It is important to realize that music is much more than entertainment.  Music says something about our heritage, our culture, and the kinds of people we strive to be.  Also important to note, music exists with a wide variation throughout the world.  Sure, the British invasion was one great example America witnessed. But let’s take a look at some contemporary acts you may not be familiar with.  In the spirit of representing the diversity of cultures and heritages that meet in Africa, here are five notable African musicians that you should be adding to your iPod.

1. P-Square

If you are in the mood for some R&B, check out Nigerian duo P-Square.  Peter and Paul Okoye are identical twins, hence the name P-Square.  With six albums (including a greatest hits compilation), and a record deal with famous Senegalese-American rapper/singer Akon, P-Square has quite the resume.

2. Koffi Olomide

Hailing from the Congo, Olomide is known for combining traditionally Latin grooves with African dance music.  In particular, Olomide’s style is considered to be soukous, which has its roots in rumba.  His lyricism and vocals have been highly praised by music critics across the globe.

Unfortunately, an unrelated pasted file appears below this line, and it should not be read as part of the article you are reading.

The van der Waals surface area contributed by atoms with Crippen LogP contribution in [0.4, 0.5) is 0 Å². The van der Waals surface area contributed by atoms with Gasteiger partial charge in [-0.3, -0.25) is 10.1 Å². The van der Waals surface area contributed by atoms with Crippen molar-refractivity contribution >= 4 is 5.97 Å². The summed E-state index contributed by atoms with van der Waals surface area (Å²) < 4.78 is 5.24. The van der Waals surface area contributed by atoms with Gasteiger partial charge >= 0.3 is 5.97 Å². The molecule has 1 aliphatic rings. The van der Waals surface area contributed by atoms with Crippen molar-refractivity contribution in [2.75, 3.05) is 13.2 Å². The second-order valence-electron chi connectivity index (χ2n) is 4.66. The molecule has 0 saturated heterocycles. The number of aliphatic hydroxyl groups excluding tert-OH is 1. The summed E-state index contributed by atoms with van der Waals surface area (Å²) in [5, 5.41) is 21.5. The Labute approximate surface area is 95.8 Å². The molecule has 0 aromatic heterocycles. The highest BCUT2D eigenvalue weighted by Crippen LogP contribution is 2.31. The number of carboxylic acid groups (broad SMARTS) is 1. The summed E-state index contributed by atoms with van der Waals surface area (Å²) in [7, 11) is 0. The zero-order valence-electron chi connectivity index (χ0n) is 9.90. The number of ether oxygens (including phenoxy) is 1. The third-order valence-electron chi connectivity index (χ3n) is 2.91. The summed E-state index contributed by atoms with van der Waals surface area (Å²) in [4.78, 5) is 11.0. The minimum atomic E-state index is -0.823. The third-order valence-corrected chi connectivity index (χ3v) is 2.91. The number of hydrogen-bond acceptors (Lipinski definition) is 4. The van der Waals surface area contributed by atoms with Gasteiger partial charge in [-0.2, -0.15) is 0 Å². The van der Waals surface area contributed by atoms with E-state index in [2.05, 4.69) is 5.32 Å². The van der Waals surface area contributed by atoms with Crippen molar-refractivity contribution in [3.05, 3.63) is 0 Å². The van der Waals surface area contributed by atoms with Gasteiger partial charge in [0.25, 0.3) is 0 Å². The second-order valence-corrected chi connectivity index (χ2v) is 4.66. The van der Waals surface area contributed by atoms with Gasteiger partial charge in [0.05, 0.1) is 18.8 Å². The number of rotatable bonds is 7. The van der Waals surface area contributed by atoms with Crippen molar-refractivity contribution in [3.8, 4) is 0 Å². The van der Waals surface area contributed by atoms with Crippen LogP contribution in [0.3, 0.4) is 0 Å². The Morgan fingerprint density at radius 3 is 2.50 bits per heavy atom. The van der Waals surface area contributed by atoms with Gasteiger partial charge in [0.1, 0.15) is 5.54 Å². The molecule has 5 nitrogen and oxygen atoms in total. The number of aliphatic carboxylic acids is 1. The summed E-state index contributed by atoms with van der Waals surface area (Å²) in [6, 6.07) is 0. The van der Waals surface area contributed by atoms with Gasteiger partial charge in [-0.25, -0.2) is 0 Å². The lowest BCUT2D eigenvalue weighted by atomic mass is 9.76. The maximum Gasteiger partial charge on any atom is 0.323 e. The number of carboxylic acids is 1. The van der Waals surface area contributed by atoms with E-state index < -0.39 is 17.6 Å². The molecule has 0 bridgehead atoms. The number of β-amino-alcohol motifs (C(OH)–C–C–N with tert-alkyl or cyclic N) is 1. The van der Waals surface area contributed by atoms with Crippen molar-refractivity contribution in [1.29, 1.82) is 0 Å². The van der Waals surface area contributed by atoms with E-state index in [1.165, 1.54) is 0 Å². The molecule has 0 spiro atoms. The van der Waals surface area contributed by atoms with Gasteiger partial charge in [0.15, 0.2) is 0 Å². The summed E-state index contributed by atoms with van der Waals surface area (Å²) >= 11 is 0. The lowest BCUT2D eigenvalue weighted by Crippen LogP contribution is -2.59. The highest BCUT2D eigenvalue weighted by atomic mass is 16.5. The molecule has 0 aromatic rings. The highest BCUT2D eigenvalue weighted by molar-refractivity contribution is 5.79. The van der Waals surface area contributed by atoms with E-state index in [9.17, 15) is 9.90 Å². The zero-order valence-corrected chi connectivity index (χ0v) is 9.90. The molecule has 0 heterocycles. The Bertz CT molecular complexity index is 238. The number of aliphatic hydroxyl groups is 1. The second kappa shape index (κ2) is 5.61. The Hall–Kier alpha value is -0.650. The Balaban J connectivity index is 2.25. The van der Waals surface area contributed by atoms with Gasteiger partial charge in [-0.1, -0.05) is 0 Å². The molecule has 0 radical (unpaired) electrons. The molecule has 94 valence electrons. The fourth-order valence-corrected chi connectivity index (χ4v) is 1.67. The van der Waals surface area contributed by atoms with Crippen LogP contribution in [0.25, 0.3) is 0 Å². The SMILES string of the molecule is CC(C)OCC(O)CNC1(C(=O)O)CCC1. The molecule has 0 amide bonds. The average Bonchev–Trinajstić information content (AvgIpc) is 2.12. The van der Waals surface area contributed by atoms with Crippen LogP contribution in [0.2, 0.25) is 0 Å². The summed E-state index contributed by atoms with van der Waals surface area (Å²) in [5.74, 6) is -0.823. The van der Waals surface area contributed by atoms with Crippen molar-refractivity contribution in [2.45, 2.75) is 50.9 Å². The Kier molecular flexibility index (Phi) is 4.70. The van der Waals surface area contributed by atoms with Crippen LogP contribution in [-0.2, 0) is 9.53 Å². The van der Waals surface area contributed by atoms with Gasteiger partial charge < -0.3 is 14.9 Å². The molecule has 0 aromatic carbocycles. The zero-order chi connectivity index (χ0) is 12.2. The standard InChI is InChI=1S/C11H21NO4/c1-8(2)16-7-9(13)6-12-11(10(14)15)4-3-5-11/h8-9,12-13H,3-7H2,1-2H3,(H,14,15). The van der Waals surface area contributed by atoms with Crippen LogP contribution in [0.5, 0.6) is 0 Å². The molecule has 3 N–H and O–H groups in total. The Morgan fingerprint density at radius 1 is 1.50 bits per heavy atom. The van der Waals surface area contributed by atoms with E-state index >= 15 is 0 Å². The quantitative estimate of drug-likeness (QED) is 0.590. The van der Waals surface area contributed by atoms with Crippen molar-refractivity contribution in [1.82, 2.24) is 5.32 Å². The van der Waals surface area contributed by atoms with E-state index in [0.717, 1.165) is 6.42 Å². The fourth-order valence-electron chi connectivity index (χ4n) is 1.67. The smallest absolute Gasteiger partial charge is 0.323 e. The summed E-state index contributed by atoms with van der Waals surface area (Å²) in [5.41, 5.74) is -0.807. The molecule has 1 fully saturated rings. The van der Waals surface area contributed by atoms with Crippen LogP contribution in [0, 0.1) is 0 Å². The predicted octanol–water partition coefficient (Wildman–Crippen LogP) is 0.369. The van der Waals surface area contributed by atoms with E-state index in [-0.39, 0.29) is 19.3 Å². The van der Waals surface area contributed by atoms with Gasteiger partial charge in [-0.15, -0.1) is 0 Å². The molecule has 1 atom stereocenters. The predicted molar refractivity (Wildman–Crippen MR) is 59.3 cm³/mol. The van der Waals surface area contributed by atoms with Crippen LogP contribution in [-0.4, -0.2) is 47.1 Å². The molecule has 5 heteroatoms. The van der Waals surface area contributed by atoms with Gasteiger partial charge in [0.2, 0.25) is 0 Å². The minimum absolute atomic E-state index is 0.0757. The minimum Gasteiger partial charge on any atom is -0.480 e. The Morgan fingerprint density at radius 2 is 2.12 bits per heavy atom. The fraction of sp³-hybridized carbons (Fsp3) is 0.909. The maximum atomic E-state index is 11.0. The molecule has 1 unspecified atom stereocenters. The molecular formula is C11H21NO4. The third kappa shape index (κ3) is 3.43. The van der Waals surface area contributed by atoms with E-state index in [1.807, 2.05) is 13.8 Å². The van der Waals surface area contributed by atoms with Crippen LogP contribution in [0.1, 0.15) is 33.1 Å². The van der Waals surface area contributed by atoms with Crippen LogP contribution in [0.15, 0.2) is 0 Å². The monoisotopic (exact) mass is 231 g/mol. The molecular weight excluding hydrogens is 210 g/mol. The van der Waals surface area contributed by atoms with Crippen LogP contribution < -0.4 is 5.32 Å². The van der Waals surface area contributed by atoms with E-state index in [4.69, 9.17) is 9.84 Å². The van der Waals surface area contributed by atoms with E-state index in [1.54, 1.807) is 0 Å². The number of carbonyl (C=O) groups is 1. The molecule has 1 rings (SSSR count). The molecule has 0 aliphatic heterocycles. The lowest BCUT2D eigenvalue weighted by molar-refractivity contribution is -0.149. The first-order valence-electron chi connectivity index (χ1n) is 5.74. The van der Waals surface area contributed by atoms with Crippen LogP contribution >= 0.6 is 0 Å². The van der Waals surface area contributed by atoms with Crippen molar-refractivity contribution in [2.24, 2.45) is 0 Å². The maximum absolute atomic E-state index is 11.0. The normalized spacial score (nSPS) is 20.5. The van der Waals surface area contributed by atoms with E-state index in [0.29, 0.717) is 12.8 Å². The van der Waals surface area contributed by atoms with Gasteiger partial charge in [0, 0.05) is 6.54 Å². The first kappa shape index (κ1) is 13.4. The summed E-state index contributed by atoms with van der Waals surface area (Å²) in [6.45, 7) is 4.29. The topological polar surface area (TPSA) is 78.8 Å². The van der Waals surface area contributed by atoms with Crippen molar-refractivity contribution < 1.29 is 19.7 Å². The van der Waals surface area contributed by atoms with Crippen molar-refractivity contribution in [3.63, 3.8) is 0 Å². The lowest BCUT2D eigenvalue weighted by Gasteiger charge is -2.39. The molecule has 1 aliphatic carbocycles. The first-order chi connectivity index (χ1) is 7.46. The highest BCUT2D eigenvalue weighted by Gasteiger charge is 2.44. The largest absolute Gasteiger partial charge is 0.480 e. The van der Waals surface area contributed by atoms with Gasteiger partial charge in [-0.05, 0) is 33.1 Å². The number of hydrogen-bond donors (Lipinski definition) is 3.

3. D’banj

D’banj’s blend of Afro-Beats with electronic music caught the eye of hip-hop virtuoso Kanye West.  In 2011, D’banj signed with West’s GOODMusic label.  He is also well known for his humanitarian efforts as Nigeria’s Youth Ambassador for Peace to the United Nations.

4. Jose Chameleone

Jose Chameleone is a Ugandan musician known for mixing folk music with reggae and Latin influences.  Singing in English, Swahili, and Luganda (the major language of Uganda), Chameleone shows how he can “blend in” with multiple cultures.

5. Yvonne Chaka Chaka

A South African singer of the Mbaqanga genre, Chaka Chaka is both a musician and a scholar who teaches literature at the University of South Africa.  Mbaqanga is a style sometimes considered to be like jazz, but has roots in traditional Zulu music.  Chaka Chaka has been active in the South African music scene since 1985, and has a tremendous catalog.

Taylor Diamond

Sources: All Africa, The African Economist
Photo: LifeStyle

Music is a powerful medium that spreads messages cross borders, cultures, and language barriers. Music is something people absolutely love and over which they get passionate. In addition to music’s utility of the auditory sense, live music provides for engagement of all the senses. What better environment to raise consciousness about an important cause, than when the audience is voluntarily, and ultimately thoroughly, engaged in the message being sent to them?